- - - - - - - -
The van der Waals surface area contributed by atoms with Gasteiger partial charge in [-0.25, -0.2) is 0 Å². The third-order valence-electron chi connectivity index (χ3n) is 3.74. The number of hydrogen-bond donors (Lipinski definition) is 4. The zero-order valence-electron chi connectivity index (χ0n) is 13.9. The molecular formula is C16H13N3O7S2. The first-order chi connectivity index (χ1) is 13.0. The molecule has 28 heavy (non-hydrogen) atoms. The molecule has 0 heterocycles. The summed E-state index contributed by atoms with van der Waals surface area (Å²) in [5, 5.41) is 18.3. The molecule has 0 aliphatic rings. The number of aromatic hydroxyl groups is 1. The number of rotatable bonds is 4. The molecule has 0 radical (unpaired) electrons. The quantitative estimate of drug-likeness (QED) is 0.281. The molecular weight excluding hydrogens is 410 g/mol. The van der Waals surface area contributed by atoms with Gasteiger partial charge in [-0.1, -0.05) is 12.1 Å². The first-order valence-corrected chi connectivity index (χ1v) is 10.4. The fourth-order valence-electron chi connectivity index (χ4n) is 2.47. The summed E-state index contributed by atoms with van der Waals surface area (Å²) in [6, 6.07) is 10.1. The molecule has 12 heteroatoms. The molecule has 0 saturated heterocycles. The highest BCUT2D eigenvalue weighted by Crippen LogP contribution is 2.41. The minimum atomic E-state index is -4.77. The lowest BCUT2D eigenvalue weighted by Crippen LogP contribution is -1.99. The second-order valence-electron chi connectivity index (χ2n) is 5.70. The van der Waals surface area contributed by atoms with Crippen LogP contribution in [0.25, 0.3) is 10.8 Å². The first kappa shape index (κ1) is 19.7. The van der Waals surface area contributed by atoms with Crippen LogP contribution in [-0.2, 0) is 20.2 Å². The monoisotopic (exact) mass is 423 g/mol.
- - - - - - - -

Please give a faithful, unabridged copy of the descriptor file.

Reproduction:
The van der Waals surface area contributed by atoms with Gasteiger partial charge in [-0.25, -0.2) is 0 Å². The third-order valence-electron chi connectivity index (χ3n) is 3.74. The number of hydrogen-bond donors (Lipinski definition) is 4. The zero-order valence-electron chi connectivity index (χ0n) is 13.9. The molecular formula is C16H13N3O7S2. The first-order chi connectivity index (χ1) is 13.0. The molecule has 28 heavy (non-hydrogen) atoms. The molecule has 0 heterocycles. The summed E-state index contributed by atoms with van der Waals surface area (Å²) in [5, 5.41) is 18.3. The molecule has 0 aliphatic rings. The number of aromatic hydroxyl groups is 1. The number of rotatable bonds is 4. The molecule has 0 radical (unpaired) electrons. The quantitative estimate of drug-likeness (QED) is 0.281. The molecular weight excluding hydrogens is 410 g/mol. The van der Waals surface area contributed by atoms with Gasteiger partial charge in [-0.1, -0.05) is 12.1 Å². The first-order valence-corrected chi connectivity index (χ1v) is 10.4. The fourth-order valence-electron chi connectivity index (χ4n) is 2.47. The summed E-state index contributed by atoms with van der Waals surface area (Å²) in [6, 6.07) is 10.1. The molecule has 12 heteroatoms. The molecule has 0 saturated heterocycles. The highest BCUT2D eigenvalue weighted by Crippen LogP contribution is 2.41. The minimum atomic E-state index is -4.77. The lowest BCUT2D eigenvalue weighted by Crippen LogP contribution is -1.99. The second-order valence-electron chi connectivity index (χ2n) is 5.70. The van der Waals surface area contributed by atoms with Crippen LogP contribution in [0.25, 0.3) is 10.8 Å². The first kappa shape index (κ1) is 19.7. The van der Waals surface area contributed by atoms with Crippen LogP contribution in [-0.2, 0) is 20.2 Å². The monoisotopic (exact) mass is 423 g/mol.